Sacrum is a large-sized bone that supports the spine. It is triangular in shape and is located at the lowermost part of the spine. It consists of five vertebrae (S-1 to S-5) and are joined to the two hip bones at the sides. The two points where the sacrum joins the ilium or the hip bones are known as sacroiliac joints. The pain is triggered when there is a major problem in the sacroiliac joint. The pain is usually felt only on any one side of the back which tend to get extended to the knee, leg or even ankle after some time.
In the past decade or so, the number of sacrum cases is on the rise. This is mainly because of our wrong postural patterns while sitting in the workplace. The muscles undergo stretching and contraction during various movements which in turn improve their flexibility. When we sit in one place for long hours, the muscles in the lower back region including the pelvis muscles and hip flexor get contracted even when there is no need for contraction. As a result, they become extremely taut and put additional pressure on the sacrum. Similar problem arises in case the muscles are strained because of repeated bending, arching or twisting of the spine.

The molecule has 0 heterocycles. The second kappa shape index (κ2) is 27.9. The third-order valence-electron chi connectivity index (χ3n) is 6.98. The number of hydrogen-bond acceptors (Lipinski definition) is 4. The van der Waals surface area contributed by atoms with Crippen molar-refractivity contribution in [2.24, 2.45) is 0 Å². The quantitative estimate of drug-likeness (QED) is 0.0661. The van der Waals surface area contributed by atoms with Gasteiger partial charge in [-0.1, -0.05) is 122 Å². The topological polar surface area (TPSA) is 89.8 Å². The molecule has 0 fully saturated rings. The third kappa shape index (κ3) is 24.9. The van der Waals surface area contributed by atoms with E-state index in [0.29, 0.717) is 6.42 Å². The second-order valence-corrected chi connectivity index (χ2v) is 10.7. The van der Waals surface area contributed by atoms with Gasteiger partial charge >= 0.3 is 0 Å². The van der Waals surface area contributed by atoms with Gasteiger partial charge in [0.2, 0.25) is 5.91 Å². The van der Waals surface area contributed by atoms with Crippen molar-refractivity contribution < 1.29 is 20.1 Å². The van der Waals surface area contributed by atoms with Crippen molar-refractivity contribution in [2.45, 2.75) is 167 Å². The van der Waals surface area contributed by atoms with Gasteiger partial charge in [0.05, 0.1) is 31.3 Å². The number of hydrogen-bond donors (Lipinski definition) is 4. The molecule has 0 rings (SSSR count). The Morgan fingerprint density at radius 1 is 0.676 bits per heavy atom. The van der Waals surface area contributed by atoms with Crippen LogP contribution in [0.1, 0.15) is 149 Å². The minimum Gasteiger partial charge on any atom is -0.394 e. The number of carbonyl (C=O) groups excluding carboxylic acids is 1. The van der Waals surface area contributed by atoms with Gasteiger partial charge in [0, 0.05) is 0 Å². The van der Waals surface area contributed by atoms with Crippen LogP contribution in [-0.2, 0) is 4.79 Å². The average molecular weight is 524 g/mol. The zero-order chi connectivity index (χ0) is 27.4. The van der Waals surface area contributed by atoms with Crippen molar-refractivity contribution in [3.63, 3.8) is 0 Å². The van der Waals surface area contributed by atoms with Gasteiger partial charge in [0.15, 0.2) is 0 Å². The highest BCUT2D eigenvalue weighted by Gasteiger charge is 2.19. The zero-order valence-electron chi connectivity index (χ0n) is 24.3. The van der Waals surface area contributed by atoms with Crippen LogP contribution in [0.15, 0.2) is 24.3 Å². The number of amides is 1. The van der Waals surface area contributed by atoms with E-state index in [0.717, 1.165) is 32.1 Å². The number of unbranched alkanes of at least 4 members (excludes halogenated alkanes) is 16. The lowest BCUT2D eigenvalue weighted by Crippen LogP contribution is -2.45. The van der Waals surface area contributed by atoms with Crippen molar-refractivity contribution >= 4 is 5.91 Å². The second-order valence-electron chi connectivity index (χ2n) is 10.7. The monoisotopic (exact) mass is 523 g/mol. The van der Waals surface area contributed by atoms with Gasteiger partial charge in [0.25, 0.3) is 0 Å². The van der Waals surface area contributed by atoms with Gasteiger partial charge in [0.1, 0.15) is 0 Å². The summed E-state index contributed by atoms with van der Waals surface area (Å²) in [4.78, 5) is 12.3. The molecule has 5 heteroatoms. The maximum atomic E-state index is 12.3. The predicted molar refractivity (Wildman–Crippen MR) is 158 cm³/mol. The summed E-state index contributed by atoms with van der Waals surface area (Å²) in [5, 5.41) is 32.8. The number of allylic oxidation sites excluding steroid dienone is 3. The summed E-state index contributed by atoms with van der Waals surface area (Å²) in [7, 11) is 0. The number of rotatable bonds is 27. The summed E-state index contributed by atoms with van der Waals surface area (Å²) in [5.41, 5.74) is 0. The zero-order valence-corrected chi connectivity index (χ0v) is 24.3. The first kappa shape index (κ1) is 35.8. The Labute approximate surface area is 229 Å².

The cartilage present in the sacroiliac joint serves as the shock absorber. A damage to the cartilage after a bad fall or any other traumatic injury can lead to this kind of pain. Elderly people experience this pain when this cartilage wears out due to degenerative arthritis like osteoarthritis.
During the later part of pregnancy, the ligaments tend to become relaxed as certain hormones like relaxin are released. Moreover, the additional body weight and change in walking pattern puts the pelvic and hip muscles under a lot of stress.
Abnormal walking patterns due to difference in the length of the leg, underlying lower back problems like bulging herniated disk, sciatica can be also responsible for pain in the sacrum. Inflammation caused by gout, psoriasis, ankylosing spondylitis can also be held responsible for this painful condition.
A person suffering from sacrum pain should take an ample amount of rest. This will prevent any further injury to the affected sacroiliac joint. Application of ice within the first 48 hours of the start of the pain can bring about significant improvement in the condition of the patient. Nonsteroidal anti-inflammatory medicines are often prescribed by doctors to relieve the pain. In case of a severe pain, corticosteroid injections are more effective. Massage by certified physical therapists is good as it helps to release the tension from the adjoining muscles. There are some exercises which can reduce the pain. These are basic stretching exercises and strength building exercises that improve blood flow and help the supporting muscles to grow stronger. A strong set of muscles ease off the strain and thus minimize the pain. There are a few serious cases where all these measures do not give any permanent solution to the problem and surgery is recommended to repair the damage in the sacroiliac joint.
Maintaining a healthy body weight by eating healthy foods and keeping the body flexible with regular exercises can reduce the chance of recurrence of pain to some extent. However, when the joint is degenerated by aging or abnormal physical structure, it cannot be prevented.